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Digesting the lowest rung of pop culture so you don't have to!
In the mid-90s, Star Trek was the in-thing. The Next Generation left airwaves on top and was heading to the big screen featuring a meeting between Kirk and Picard. Deep Space Nine was the top-rated show in US syndication. Not surprisingly, Paramount wanted to launch a new series to become the flagship show of the then-new United Paramount Network (UPN). Rick Berman and his cohorts Michael Piller and Jeri Taylor came up with Star Trek: Voyager, a series about a crew thrown to the other side of the galaxy. The series itself was a very mixed bag, but its pilot “Caretaker”, was utterly fantastic.
I cannot say enough good things about “Caretaker”. It was a great way for a series (and network, for that matter) to premiere. It had drama, action, and character – a TV trifecta. It is constantly entertaining and still holds up today. It might not be as deep or thoughtful as “Emissary”, but it did not need to be. It firmly set the tone for Voyager as an action adventure – something the show never veered from.
In it, we meet Captain Janeway (Kate Mulgrew) of the USS Voyager who is pursuing a small group of freedom fighters/Federation rebels known as the Maquis. During the search, both Voyager and the Maquis ship are transported 70 thousand light years away from Federation space by the mysterious Caretaker. Turns out the Caretaker is protecting the people on a local planet that he accidently destroyed the atmosphere to years earlier. Now, he is dying and has been grabbing ships across the galaxy in hopes of finding someone to replace him. With time running out and knowing the Caretaker cannot be replaced, Janeway destroys the Caretaker’s array after he dies (even though it was Voyager’s only way home) to prevent the technology falling into to the aggressive aliens she crossed. Knowing they have a 75 year journey, the Maquis join Voyager’s crew and start to head home.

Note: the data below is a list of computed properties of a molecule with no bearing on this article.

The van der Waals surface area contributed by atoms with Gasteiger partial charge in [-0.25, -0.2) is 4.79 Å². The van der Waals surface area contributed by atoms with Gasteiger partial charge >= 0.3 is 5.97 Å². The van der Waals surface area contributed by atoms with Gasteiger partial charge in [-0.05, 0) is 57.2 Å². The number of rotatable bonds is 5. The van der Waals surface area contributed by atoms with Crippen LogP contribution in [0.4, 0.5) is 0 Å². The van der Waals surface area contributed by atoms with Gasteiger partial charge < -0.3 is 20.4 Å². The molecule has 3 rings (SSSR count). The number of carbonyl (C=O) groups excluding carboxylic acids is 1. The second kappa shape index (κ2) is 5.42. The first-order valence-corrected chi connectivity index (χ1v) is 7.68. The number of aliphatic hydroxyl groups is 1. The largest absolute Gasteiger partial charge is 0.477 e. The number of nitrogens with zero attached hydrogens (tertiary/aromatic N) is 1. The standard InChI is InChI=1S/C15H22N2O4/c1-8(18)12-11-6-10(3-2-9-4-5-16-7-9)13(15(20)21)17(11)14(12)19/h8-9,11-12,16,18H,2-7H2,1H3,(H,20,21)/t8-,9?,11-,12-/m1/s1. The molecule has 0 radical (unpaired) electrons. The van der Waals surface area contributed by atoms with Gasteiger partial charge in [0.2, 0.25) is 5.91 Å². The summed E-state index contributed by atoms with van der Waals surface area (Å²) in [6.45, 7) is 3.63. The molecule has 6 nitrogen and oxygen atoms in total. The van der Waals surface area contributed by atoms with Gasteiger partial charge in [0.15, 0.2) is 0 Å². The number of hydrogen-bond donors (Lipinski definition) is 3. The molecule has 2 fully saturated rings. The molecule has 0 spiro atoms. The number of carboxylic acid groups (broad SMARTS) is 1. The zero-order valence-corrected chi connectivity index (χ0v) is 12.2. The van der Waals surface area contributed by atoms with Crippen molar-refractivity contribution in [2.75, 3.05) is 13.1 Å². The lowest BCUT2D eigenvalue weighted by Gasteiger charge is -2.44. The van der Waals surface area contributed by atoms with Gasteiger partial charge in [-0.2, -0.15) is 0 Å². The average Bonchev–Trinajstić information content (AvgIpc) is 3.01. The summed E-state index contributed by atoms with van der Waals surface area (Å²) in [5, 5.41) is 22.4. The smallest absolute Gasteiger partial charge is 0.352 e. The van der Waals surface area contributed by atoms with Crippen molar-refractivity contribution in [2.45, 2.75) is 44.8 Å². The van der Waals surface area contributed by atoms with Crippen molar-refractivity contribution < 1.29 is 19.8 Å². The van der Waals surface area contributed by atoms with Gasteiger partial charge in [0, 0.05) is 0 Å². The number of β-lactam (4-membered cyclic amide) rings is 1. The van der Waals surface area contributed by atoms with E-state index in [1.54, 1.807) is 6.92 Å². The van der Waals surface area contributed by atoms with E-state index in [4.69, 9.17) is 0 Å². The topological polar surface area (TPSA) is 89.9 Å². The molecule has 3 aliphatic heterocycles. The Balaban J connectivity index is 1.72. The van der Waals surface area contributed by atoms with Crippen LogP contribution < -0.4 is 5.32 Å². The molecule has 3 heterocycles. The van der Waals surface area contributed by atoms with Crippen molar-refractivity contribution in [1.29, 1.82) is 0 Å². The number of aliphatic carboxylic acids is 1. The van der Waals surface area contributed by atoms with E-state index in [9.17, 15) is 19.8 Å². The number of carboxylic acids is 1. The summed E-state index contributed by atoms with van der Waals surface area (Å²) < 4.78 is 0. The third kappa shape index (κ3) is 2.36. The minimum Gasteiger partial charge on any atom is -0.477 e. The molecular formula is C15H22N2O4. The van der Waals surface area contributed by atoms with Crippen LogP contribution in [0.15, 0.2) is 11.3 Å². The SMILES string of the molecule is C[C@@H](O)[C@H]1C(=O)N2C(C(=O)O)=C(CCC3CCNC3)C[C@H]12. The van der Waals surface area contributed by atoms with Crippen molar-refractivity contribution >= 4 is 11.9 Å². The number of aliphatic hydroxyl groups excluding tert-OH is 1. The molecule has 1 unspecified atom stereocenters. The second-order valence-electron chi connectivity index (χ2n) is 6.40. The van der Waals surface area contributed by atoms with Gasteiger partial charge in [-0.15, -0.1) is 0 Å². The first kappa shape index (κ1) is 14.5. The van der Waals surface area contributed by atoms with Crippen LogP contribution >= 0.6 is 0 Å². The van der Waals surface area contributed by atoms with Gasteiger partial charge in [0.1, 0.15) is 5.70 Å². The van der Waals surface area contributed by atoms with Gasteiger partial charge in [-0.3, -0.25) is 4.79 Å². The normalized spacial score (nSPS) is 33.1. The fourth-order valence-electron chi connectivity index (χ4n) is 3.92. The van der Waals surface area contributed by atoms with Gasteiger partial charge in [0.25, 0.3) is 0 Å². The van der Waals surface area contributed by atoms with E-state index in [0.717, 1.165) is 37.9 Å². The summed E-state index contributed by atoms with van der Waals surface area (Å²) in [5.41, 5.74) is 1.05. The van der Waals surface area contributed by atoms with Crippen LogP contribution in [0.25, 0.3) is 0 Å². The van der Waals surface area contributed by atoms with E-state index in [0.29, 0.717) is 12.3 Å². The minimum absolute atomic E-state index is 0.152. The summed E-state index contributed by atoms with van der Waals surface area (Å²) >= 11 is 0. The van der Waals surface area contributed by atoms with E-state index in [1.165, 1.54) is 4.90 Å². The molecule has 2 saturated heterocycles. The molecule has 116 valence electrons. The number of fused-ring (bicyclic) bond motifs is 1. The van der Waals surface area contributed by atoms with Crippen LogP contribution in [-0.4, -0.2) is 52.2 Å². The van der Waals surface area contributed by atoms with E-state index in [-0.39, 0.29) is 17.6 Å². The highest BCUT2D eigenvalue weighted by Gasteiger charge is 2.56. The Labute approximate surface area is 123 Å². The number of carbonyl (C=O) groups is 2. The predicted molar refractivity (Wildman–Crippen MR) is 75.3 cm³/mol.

The thing I like about this episode is that everything is very well-defined. The conflicts are straight forward and the dilemmas are realistic. Even more importantly is that nearly every major character is given a moment to shine and something important to do. The writing immediately breathes life into these characters. There is, of course, a lot of room for growth (like any good pilot), but we are given a clear sense of who these people are.
I’ll admit, some of the dialogue is a little clunky (Tom Paris’s confession to Harry Kim about his previous crimes is incredibly awkward), but it does not veer into cringe-worthy territory. I almost chalk it up to the writers and actors still getting a feel for their characters.
The ending where the Maquis agree to “enlist” in the Voyager crew is also a little rushed. In what should have been a strong, important, game-changing scene, all happens off-screen. The decision seemed to have happened a bit too easily. Perhaps the writers felt that later episodes would go into this (which they do somewhat, but this aspect of the show is unfortunately mostly forgotten after the first year).
Those are really small problems. “Caretaker”, on the whole, is incredibly strong. It was a great way to start a series. The episode gave the show a lot of promise. It is unfortunate to think how progressively worse it got – but that is another post for another day.